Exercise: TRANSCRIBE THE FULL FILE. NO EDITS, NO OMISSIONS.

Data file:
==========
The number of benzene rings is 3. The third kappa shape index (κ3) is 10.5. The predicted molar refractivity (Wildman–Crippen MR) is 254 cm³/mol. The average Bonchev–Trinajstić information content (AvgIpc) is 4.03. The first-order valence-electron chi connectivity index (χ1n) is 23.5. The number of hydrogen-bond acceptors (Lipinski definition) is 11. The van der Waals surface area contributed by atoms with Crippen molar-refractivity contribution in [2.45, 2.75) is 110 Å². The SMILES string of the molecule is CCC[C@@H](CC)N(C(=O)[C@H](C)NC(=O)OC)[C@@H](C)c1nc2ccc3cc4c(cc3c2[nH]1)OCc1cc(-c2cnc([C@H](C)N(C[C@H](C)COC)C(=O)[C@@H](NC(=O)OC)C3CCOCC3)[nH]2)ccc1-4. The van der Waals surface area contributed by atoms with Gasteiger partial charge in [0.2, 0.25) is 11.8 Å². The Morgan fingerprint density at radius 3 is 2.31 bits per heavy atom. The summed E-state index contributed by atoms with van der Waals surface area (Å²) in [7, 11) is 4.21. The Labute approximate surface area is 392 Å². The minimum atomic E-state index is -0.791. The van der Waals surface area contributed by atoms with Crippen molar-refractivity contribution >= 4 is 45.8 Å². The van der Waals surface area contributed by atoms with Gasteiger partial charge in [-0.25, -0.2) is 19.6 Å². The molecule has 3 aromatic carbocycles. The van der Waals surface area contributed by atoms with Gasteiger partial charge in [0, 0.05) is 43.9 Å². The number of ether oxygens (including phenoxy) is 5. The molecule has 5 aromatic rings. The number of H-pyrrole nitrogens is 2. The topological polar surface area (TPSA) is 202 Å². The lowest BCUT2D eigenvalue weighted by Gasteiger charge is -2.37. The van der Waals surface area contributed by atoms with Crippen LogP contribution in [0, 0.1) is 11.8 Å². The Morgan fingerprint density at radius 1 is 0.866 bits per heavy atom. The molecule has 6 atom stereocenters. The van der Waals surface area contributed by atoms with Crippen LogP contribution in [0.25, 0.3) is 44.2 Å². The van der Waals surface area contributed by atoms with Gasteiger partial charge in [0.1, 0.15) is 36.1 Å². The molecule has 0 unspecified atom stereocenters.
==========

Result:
The number of benzene rings is 3. The third kappa shape index (κ3) is 10.5. The predicted molar refractivity (Wildman–Crippen MR) is 254 cm³/mol. The average Bonchev–Trinajstić information content (AvgIpc) is 4.03. The first-order valence-electron chi connectivity index (χ1n) is 23.5. The number of hydrogen-bond acceptors (Lipinski definition) is 11. The van der Waals surface area contributed by atoms with Crippen molar-refractivity contribution in [2.45, 2.75) is 110 Å². The SMILES string of the molecule is CCC[C@@H](CC)N(C(=O)[C@H](C)NC(=O)OC)[C@@H](C)c1nc2ccc3cc4c(cc3c2[nH]1)OCc1cc(-c2cnc([C@H](C)N(C[C@H](C)COC)C(=O)[C@@H](NC(=O)OC)C3CCOCC3)[nH]2)ccc1-4. The van der Waals surface area contributed by atoms with Gasteiger partial charge in [0.2, 0.25) is 11.8 Å². The Morgan fingerprint density at radius 3 is 2.31 bits per heavy atom. The summed E-state index contributed by atoms with van der Waals surface area (Å²) in [7, 11) is 4.21. The Labute approximate surface area is 392 Å². The minimum atomic E-state index is -0.791. The van der Waals surface area contributed by atoms with Crippen molar-refractivity contribution >= 4 is 45.8 Å². The van der Waals surface area contributed by atoms with Gasteiger partial charge in [-0.25, -0.2) is 19.6 Å². The molecule has 3 aromatic carbocycles. The van der Waals surface area contributed by atoms with Gasteiger partial charge in [0, 0.05) is 43.9 Å². The number of ether oxygens (including phenoxy) is 5. The molecule has 5 aromatic rings. The number of H-pyrrole nitrogens is 2. The topological polar surface area (TPSA) is 202 Å². The lowest BCUT2D eigenvalue weighted by Gasteiger charge is -2.37. The van der Waals surface area contributed by atoms with Crippen LogP contribution in [0, 0.1) is 11.8 Å². The Morgan fingerprint density at radius 1 is 0.866 bits per heavy atom. The molecule has 6 atom stereocenters. The van der Waals surface area contributed by atoms with Crippen LogP contribution in [0.25, 0.3) is 44.2 Å². The van der Waals surface area contributed by atoms with Gasteiger partial charge in [0.1, 0.15) is 36.1 Å². The molecule has 0 unspecified atom stereocenters.